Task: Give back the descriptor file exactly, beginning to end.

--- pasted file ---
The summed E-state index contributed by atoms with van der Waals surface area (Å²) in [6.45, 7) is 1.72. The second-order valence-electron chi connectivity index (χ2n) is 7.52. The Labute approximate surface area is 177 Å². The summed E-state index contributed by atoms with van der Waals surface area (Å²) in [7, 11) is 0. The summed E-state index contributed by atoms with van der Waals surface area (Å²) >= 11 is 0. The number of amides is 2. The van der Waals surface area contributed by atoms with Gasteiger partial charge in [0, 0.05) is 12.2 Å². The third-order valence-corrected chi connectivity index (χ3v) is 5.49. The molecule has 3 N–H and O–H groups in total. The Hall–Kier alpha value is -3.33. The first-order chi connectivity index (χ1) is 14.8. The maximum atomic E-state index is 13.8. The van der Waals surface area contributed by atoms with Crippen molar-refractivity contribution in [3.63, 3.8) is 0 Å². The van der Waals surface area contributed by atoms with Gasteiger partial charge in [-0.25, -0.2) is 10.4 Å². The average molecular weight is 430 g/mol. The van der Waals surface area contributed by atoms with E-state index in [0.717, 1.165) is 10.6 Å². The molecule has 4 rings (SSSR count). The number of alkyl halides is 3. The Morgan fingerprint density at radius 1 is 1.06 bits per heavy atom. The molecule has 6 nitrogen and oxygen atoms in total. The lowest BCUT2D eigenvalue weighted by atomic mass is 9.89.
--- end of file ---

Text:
The summed E-state index contributed by atoms with van der Waals surface area (Å²) in [6.45, 7) is 1.72. The second-order valence-electron chi connectivity index (χ2n) is 7.52. The Labute approximate surface area is 177 Å². The summed E-state index contributed by atoms with van der Waals surface area (Å²) in [7, 11) is 0. The summed E-state index contributed by atoms with van der Waals surface area (Å²) >= 11 is 0. The number of amides is 2. The van der Waals surface area contributed by atoms with Gasteiger partial charge in [0, 0.05) is 12.2 Å². The third-order valence-corrected chi connectivity index (χ3v) is 5.49. The molecule has 3 N–H and O–H groups in total. The Hall–Kier alpha value is -3.33. The first-order chi connectivity index (χ1) is 14.8. The maximum atomic E-state index is 13.8. The van der Waals surface area contributed by atoms with Crippen molar-refractivity contribution in [3.63, 3.8) is 0 Å². The van der Waals surface area contributed by atoms with Gasteiger partial charge in [-0.25, -0.2) is 10.4 Å². The average molecular weight is 430 g/mol. The van der Waals surface area contributed by atoms with E-state index in [0.717, 1.165) is 10.6 Å². The molecule has 4 rings (SSSR count). The number of alkyl halides is 3. The Morgan fingerprint density at radius 1 is 1.06 bits per heavy atom. The molecule has 6 nitrogen and oxygen atoms in total. The lowest BCUT2D eigenvalue weighted by atomic mass is 9.89.